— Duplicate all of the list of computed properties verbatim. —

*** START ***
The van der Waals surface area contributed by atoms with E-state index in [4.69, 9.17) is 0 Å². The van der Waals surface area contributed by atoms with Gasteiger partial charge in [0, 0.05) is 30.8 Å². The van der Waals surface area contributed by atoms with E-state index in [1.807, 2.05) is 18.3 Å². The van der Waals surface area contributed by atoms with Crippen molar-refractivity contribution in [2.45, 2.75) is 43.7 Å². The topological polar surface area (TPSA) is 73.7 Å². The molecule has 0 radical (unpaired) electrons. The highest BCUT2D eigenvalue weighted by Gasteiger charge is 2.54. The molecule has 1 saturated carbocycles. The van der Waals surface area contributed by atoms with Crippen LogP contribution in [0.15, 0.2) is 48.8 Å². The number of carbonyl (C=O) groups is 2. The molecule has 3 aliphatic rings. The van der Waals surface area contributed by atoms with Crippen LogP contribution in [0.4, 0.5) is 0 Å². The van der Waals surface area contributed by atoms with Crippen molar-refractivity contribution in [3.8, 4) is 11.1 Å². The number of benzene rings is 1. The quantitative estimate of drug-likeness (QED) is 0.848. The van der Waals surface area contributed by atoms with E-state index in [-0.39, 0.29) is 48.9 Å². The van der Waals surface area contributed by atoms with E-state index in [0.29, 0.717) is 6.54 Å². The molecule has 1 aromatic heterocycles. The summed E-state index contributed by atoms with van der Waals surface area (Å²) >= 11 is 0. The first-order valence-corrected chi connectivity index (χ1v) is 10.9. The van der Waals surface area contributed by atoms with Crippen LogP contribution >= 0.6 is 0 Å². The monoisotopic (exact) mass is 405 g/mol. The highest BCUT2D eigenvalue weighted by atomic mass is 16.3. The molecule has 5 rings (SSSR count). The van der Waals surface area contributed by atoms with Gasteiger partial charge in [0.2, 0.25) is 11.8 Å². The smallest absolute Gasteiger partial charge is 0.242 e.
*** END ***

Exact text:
The van der Waals surface area contributed by atoms with E-state index in [4.69, 9.17) is 0 Å². The van der Waals surface area contributed by atoms with Gasteiger partial charge in [0, 0.05) is 30.8 Å². The van der Waals surface area contributed by atoms with E-state index in [1.807, 2.05) is 18.3 Å². The van der Waals surface area contributed by atoms with Crippen molar-refractivity contribution in [2.45, 2.75) is 43.7 Å². The topological polar surface area (TPSA) is 73.7 Å². The molecule has 0 radical (unpaired) electrons. The highest BCUT2D eigenvalue weighted by Gasteiger charge is 2.54. The molecule has 1 saturated carbocycles. The van der Waals surface area contributed by atoms with Crippen LogP contribution in [0.15, 0.2) is 48.8 Å². The number of carbonyl (C=O) groups is 2. The molecule has 3 aliphatic rings. The van der Waals surface area contributed by atoms with Crippen LogP contribution in [0.4, 0.5) is 0 Å². The van der Waals surface area contributed by atoms with Crippen molar-refractivity contribution in [3.8, 4) is 11.1 Å². The number of benzene rings is 1. The quantitative estimate of drug-likeness (QED) is 0.848. The van der Waals surface area contributed by atoms with E-state index in [-0.39, 0.29) is 48.9 Å². The van der Waals surface area contributed by atoms with E-state index in [0.29, 0.717) is 6.54 Å². The molecule has 1 aromatic heterocycles. The summed E-state index contributed by atoms with van der Waals surface area (Å²) >= 11 is 0. The first-order valence-corrected chi connectivity index (χ1v) is 10.9. The van der Waals surface area contributed by atoms with Crippen LogP contribution >= 0.6 is 0 Å². The monoisotopic (exact) mass is 405 g/mol. The highest BCUT2D eigenvalue weighted by atomic mass is 16.3. The molecule has 5 rings (SSSR count). The van der Waals surface area contributed by atoms with Gasteiger partial charge in [0.2, 0.25) is 11.8 Å². The smallest absolute Gasteiger partial charge is 0.242 e.